Mpox Rates Are Nearly Double What They Were at This Time Last Year, CDC Says

Mpox is once again on the rise in the United States, with the Centers for Disease Control recording nearly twice as many cases this year compared to the same time last year.

According to weekly data from the CDC, as of the week of March 23, there have been 576 recorded cases of mpox this year. Last year at this time, the CDC had recorded 298 cases. The majority of the cases are concentrated in the Middle Atlantic (185) and South Atlantic (119) regions, with New York City alone accounting for 113 cases.

Despite this uptick, transmission rates are still far below those of 2022, per CNN. Mpox, which is endemic to central and West Africa, first appeared in the U.S. in May of that year, and case rates peaked in August 2022, according to a study by the CDC. However, the U.S. public health emergency declaration for mpox ended in January 2023, meaning that there are fewer federal resources available for managing a response, per CNN.

Experts are encouraging groups who are particularly at risk to get vaccinated. Although anyone can get mpox, men who have sex with men and their sexual networks have been disproportionately affected, particularly Black and Latino men. Yet according to the CDC, as of January 10, 2024 (when they stopped tracking the vaccination data) only 23% of the population at risk has been fully vaccinated against mpox since the two-dose vaccine was given emergency authorization in August 2022. (Racial disparities persist when it comes to vaccine access as well.)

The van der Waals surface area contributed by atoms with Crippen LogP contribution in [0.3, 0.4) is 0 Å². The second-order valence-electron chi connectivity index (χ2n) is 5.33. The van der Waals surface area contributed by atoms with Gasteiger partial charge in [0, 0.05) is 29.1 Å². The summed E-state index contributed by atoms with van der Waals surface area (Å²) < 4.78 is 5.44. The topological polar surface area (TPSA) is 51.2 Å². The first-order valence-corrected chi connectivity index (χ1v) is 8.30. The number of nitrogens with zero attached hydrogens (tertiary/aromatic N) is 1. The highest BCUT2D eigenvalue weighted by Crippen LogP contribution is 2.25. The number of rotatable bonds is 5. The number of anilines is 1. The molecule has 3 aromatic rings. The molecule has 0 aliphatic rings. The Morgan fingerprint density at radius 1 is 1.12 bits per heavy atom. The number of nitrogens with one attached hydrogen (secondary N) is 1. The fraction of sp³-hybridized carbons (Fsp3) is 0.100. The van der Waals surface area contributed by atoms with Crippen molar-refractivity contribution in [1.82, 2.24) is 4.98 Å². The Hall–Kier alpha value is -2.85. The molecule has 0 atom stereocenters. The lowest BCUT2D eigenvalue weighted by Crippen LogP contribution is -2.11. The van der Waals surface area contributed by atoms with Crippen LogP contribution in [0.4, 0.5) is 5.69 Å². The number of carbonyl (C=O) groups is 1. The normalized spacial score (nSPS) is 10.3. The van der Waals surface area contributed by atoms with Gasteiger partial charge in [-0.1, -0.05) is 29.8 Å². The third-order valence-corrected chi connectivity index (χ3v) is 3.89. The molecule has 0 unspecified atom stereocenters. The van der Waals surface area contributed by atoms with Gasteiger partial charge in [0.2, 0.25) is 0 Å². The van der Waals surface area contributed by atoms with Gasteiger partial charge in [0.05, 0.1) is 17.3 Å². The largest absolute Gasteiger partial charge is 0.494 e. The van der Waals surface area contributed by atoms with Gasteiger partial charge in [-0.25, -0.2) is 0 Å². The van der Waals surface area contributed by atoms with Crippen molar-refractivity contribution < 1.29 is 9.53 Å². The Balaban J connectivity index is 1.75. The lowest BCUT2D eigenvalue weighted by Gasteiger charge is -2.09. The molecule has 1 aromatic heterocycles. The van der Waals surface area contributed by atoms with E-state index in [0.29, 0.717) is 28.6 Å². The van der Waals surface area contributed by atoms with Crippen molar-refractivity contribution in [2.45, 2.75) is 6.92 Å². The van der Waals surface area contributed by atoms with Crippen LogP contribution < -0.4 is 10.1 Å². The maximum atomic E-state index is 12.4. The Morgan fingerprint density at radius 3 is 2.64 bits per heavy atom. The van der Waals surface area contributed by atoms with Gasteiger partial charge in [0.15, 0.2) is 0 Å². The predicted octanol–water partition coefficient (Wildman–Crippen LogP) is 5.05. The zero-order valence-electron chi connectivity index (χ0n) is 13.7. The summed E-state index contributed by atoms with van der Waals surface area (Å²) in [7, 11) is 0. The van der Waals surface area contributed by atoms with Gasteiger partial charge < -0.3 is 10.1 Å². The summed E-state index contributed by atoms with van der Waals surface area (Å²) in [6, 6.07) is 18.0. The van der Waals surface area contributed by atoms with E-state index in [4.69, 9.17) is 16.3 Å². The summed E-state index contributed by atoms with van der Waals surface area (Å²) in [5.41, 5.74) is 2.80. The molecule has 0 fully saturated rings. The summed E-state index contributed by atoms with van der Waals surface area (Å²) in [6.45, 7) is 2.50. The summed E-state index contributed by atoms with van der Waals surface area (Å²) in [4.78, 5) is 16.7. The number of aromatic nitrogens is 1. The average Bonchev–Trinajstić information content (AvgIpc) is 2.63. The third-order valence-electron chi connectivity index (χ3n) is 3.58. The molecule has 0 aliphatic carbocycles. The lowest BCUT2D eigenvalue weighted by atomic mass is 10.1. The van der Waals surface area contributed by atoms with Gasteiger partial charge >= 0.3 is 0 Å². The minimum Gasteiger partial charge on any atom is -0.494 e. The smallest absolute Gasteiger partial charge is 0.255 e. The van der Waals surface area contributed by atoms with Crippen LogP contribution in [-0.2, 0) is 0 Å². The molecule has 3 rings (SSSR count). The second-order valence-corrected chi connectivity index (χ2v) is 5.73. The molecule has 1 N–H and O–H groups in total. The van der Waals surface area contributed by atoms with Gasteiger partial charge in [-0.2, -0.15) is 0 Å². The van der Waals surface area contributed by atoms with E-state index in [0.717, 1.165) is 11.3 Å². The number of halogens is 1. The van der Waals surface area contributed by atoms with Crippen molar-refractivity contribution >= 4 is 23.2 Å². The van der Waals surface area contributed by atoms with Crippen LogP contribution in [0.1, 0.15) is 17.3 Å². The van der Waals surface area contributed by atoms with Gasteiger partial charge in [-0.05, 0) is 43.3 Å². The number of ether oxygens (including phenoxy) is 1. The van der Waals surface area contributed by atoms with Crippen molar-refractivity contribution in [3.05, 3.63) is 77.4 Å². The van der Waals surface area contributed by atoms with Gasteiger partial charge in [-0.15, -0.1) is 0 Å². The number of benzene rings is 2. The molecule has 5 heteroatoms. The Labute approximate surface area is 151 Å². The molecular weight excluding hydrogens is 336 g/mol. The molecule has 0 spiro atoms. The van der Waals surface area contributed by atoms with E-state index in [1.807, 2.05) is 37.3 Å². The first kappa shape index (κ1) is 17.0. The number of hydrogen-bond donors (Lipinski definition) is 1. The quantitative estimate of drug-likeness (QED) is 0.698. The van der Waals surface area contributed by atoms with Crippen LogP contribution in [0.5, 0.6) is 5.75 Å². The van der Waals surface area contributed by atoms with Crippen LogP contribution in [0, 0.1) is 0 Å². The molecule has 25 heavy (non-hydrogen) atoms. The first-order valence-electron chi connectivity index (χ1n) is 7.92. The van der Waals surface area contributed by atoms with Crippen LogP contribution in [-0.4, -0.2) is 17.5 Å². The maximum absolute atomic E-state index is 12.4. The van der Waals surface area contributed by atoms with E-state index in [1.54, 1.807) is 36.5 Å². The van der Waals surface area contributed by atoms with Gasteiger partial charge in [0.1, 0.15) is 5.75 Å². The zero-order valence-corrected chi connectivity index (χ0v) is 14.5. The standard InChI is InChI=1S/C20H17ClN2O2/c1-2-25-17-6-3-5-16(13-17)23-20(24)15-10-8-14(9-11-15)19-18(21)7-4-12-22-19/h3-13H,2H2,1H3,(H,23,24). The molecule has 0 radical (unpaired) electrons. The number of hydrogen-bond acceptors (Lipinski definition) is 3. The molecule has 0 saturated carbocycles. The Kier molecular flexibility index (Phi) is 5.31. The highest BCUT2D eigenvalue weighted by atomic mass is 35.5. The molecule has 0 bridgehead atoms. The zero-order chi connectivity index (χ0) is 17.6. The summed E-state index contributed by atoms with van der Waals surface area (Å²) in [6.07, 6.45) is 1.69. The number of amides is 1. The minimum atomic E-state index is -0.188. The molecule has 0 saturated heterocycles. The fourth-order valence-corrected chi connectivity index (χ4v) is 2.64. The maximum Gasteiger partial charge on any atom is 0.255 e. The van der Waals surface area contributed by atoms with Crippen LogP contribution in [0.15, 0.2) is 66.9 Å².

Dr. Marcus Plescia, chief medical officer for the Association of State and Territorial Health Officials, told CNN that mpox “has the potential to become a fairly prevalent infectious disease, but the advantage with mpox is, we have a vaccine that’s effective.”

“We don’t have that for syphilis, gonorrhea, chlamydia or HIV,” Plescia told the outlet. “We’ve had fairly good participation in the vaccination push, but we’re not anywhere close to getting most of the at-risk population vaccinated. Until that happens, we’re going to see outbreaks and upticks in cases in various places.”

The vaccine is given in two doses, 28 days apart, and people are not considered fully vaccinated unless they have received both doses, according to the CDC. However, if you miss the four-week window, experts told CNN that you can get the second vaccine without having to start over.

In December, the CDC issued a warning about a new, more infectious strain of mpox that emerged in the Democratic Republic of the Congo, urging travelers to “practice enhanced precautions.” However, the strain has yet to be detected in the U.S., per CNN.

Get the best of what’s queer. Sign up for Them’s weekly newsletter here.